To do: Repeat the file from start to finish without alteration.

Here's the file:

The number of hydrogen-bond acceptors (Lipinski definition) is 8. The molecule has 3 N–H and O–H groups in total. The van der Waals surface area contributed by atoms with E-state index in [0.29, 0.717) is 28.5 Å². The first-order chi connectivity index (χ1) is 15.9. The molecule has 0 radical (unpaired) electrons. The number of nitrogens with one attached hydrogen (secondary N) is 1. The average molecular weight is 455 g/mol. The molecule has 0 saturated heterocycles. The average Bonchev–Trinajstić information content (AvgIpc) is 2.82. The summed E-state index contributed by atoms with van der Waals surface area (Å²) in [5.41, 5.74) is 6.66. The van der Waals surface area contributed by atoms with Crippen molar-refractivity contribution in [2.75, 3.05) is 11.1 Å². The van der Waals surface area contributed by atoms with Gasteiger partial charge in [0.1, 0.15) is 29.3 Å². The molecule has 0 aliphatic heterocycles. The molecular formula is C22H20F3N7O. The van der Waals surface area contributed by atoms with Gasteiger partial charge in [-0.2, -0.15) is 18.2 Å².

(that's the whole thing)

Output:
The number of hydrogen-bond acceptors (Lipinski definition) is 8. The molecule has 3 N–H and O–H groups in total. The van der Waals surface area contributed by atoms with E-state index in [0.29, 0.717) is 28.5 Å². The first-order chi connectivity index (χ1) is 15.9. The molecule has 0 radical (unpaired) electrons. The number of nitrogens with one attached hydrogen (secondary N) is 1. The average molecular weight is 455 g/mol. The molecule has 0 saturated heterocycles. The average Bonchev–Trinajstić information content (AvgIpc) is 2.82. The summed E-state index contributed by atoms with van der Waals surface area (Å²) in [5.41, 5.74) is 6.66. The van der Waals surface area contributed by atoms with Crippen molar-refractivity contribution in [2.75, 3.05) is 11.1 Å². The van der Waals surface area contributed by atoms with Gasteiger partial charge in [0.1, 0.15) is 29.3 Å². The molecule has 0 aliphatic heterocycles. The molecular formula is C22H20F3N7O. The van der Waals surface area contributed by atoms with Gasteiger partial charge in [-0.2, -0.15) is 18.2 Å².